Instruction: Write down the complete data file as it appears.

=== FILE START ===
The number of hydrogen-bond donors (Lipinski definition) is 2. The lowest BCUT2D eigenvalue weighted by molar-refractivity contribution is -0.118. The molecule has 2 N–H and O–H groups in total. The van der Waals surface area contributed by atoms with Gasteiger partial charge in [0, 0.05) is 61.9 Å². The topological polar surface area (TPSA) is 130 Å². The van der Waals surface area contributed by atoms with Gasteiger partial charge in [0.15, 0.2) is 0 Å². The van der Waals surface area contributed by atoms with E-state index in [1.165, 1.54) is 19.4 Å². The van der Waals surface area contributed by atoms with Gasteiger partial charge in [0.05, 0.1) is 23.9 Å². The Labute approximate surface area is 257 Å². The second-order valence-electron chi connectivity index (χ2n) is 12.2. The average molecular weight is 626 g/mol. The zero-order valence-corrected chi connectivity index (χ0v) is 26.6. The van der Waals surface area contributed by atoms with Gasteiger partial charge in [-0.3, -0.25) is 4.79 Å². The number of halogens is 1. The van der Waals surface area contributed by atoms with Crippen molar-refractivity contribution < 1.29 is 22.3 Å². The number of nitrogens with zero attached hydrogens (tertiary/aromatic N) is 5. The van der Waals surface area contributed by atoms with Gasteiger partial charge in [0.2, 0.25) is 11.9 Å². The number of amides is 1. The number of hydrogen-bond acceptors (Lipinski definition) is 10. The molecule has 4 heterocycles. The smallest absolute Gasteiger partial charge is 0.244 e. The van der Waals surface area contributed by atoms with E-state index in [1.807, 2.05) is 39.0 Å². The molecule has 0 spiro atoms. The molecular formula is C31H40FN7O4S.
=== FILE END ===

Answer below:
The number of hydrogen-bond donors (Lipinski definition) is 2. The lowest BCUT2D eigenvalue weighted by molar-refractivity contribution is -0.118. The molecule has 2 N–H and O–H groups in total. The van der Waals surface area contributed by atoms with Gasteiger partial charge in [0, 0.05) is 61.9 Å². The topological polar surface area (TPSA) is 130 Å². The van der Waals surface area contributed by atoms with Gasteiger partial charge in [0.15, 0.2) is 0 Å². The van der Waals surface area contributed by atoms with E-state index in [1.165, 1.54) is 19.4 Å². The van der Waals surface area contributed by atoms with Gasteiger partial charge in [0.05, 0.1) is 23.9 Å². The Labute approximate surface area is 257 Å². The second-order valence-electron chi connectivity index (χ2n) is 12.2. The average molecular weight is 626 g/mol. The zero-order valence-corrected chi connectivity index (χ0v) is 26.6. The van der Waals surface area contributed by atoms with Gasteiger partial charge in [-0.3, -0.25) is 4.79 Å². The number of halogens is 1. The van der Waals surface area contributed by atoms with Crippen molar-refractivity contribution < 1.29 is 22.3 Å². The number of nitrogens with zero attached hydrogens (tertiary/aromatic N) is 5. The van der Waals surface area contributed by atoms with Gasteiger partial charge in [0.2, 0.25) is 11.9 Å². The number of amides is 1. The number of hydrogen-bond acceptors (Lipinski definition) is 10. The molecule has 4 heterocycles. The smallest absolute Gasteiger partial charge is 0.244 e. The van der Waals surface area contributed by atoms with E-state index in [1.807, 2.05) is 39.0 Å². The molecule has 0 spiro atoms. The molecular formula is C31H40FN7O4S.